In most of Africa the first healthcare worker to provide care to a patient is a nurse.
In most of Africa the first healthcare worker to provide care to a patient is a nurse.
Africa is the second largest continent on earth, covering about one-fifth of the total land surface of Earth It is divided in half almost equally by the Equator. With nurses being the most widely spread and available health professionals on the continent, their role cannot be overestimated. In large parts of Africa, decades of war, conflict and instability have left its people with limited access to basic healthcare services, and nurses may face many challenges.
Currently there are 55 nations in Africa. NCFI has contact with Christian nurses in eight of those. National Fellowships in Nigeria, Ghana, Zambia, Sierra Leone, Cameroon, and Liberia are members of NCFI, and there are contacts in Benin and Uganda.
The Mission of NCF Ghana is to communicate Jesus Christ and Christian principles in the professional nursing arena through capacity building, evangelism, networking and collaborating to support the government’s effort in the provision of quality holistic health care.
We believe that: man is created to be an integrated whole biological, psychological and spiritual being, we believe working in all these areas to restore health with the involvement of Christian nurses; believe spiritual wholeness begins when the patient is brought into a vital relationship with God through faith in Jesus Christ; the nurse as a vital change agent is involved as member of the health team in retaining and maintaining man’s wholeness during times of health, illness or dying.
President: Dr. Mrs Joana Agyeman-Yeboah
The Fellowship of Christian Nurses, Nigeria (FCN) was established in 1960 at the Vom Christian Hospital located in Plateau State, North Central Nigeria. It was was primarily a student fellowship. Students from some Christian mission hospitals across various part of Northern Nigeria who were former members of the Fellowship of Christian Students (FCS) between 1957 and 1960 constituted the bedrock of the fellowship when formed. Later, registered nurses were attracted and became involved in the activities of the fellowship due to the uniqueness of the fellowship for Christian Nurses and Christian Nursing.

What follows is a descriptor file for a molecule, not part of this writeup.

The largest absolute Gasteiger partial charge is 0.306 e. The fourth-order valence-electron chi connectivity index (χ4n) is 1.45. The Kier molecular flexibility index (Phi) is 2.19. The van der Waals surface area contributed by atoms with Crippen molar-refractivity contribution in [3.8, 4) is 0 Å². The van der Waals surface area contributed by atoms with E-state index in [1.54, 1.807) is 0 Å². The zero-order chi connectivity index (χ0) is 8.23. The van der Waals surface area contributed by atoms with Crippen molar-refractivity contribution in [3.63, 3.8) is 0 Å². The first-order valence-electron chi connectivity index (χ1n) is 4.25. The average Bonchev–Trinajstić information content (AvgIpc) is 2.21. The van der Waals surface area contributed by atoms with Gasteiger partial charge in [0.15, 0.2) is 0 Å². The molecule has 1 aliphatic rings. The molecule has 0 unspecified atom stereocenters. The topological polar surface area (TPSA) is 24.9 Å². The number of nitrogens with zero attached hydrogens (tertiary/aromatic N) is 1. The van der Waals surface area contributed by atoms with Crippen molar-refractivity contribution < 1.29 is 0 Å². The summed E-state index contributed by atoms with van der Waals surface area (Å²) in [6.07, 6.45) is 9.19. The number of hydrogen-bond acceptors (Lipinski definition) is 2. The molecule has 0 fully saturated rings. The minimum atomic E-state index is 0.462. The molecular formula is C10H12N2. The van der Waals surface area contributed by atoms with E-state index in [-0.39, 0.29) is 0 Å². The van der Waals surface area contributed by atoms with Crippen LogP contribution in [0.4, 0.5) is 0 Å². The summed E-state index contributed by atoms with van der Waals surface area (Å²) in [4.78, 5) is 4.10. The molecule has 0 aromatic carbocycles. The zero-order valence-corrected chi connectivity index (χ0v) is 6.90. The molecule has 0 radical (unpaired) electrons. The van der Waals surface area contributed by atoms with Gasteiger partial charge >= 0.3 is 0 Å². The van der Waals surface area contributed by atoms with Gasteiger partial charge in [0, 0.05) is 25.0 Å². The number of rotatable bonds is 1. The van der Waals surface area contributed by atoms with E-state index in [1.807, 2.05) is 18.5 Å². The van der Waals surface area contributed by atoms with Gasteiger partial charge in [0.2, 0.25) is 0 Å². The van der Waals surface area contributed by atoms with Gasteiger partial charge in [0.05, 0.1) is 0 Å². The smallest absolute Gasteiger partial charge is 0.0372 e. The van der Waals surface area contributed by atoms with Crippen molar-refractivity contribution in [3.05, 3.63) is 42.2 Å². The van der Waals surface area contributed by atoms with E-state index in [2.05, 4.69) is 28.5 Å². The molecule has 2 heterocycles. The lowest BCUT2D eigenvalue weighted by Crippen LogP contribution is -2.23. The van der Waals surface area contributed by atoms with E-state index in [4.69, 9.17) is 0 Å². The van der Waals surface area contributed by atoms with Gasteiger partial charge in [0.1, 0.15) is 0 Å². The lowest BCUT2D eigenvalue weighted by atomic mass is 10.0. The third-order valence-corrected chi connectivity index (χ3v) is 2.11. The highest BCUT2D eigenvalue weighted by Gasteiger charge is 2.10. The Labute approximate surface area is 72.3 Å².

FCN aims to promote and encourage efficiency in holistic care of patients by nurse and other health workers, who are called by God and posted by Him to serve in His vineyard. It also aims to promote high standards in nursing practice in Nigeria through facilitating and coordinating health programmes and building professional and spiritual capacities for addressing health needs and standards of practice within and outside our health facilities.
FCN Headquarters are in Jos Nigeria. email: email@example.com
Since 2012, FCN Nigeria has held annual conferences with increasing numbers attending. The 2017 Annual Conference was unique as it hosted a National Leadership conference that widened the scope of the forum to embrace young Christian graduate nurses, in line with the concept of the Nurses Christian Fellowship International (NCFI) Next generation Forum. For the first time, the conference was held under the auspices of the ‘Next Generation’ and participants were filled with joy and excitement to be part of this development.
A growing NCF in Sierra Leone is working toward becoming a member country of NCFI. NCF first commenced in 2002, then following a break of several years was recommenced in 2015. Our aims are: to bring nurses to the faith of our Lord Jesus Christ; to sensitize patients about faith, to teach nurses about ethics towards patients and their relatives, and their nursing colleagues.
There are now four NCF Groups. The National Council group in Freetown is the regulating body of NCFSL, and the younger generation of NCFSL have formed a student group. As well as regular meetings, some other activities are: Radio interviews and TV programs; faith outreach programs to the hospital, and community; local conferences for all the Groups, and a national conference every two years.
Zambia NCF is a Christian professional organization working among nurses in Zambia to bring Jesus Christ to nurses (evangelism), promote excellence in nursing and facilitate care of care givers